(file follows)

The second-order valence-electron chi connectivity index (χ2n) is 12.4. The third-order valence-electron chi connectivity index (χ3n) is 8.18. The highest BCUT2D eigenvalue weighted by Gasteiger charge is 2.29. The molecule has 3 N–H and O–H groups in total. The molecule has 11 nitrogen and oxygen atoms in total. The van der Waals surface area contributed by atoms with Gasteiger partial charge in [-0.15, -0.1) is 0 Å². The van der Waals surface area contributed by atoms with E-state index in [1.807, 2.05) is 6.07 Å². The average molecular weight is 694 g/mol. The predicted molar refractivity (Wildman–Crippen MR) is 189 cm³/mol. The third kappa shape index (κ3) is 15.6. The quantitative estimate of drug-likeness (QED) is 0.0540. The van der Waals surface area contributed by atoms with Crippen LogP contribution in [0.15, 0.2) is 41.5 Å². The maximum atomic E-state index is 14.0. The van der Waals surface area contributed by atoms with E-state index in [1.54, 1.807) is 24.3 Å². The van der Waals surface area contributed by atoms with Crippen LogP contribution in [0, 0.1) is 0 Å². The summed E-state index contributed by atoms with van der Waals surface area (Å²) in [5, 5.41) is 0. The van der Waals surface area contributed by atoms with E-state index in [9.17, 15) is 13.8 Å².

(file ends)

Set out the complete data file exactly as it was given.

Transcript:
The second-order valence-electron chi connectivity index (χ2n) is 12.4. The third-order valence-electron chi connectivity index (χ3n) is 8.18. The highest BCUT2D eigenvalue weighted by Gasteiger charge is 2.29. The molecule has 3 N–H and O–H groups in total. The molecule has 11 nitrogen and oxygen atoms in total. The van der Waals surface area contributed by atoms with Gasteiger partial charge in [-0.15, -0.1) is 0 Å². The van der Waals surface area contributed by atoms with E-state index in [1.807, 2.05) is 6.07 Å². The average molecular weight is 694 g/mol. The predicted molar refractivity (Wildman–Crippen MR) is 189 cm³/mol. The third kappa shape index (κ3) is 15.6. The quantitative estimate of drug-likeness (QED) is 0.0540. The van der Waals surface area contributed by atoms with Crippen LogP contribution in [0.15, 0.2) is 41.5 Å². The maximum atomic E-state index is 14.0. The van der Waals surface area contributed by atoms with E-state index in [1.54, 1.807) is 24.3 Å². The van der Waals surface area contributed by atoms with Crippen LogP contribution in [0, 0.1) is 0 Å². The summed E-state index contributed by atoms with van der Waals surface area (Å²) in [5, 5.41) is 0. The van der Waals surface area contributed by atoms with E-state index in [9.17, 15) is 13.8 Å².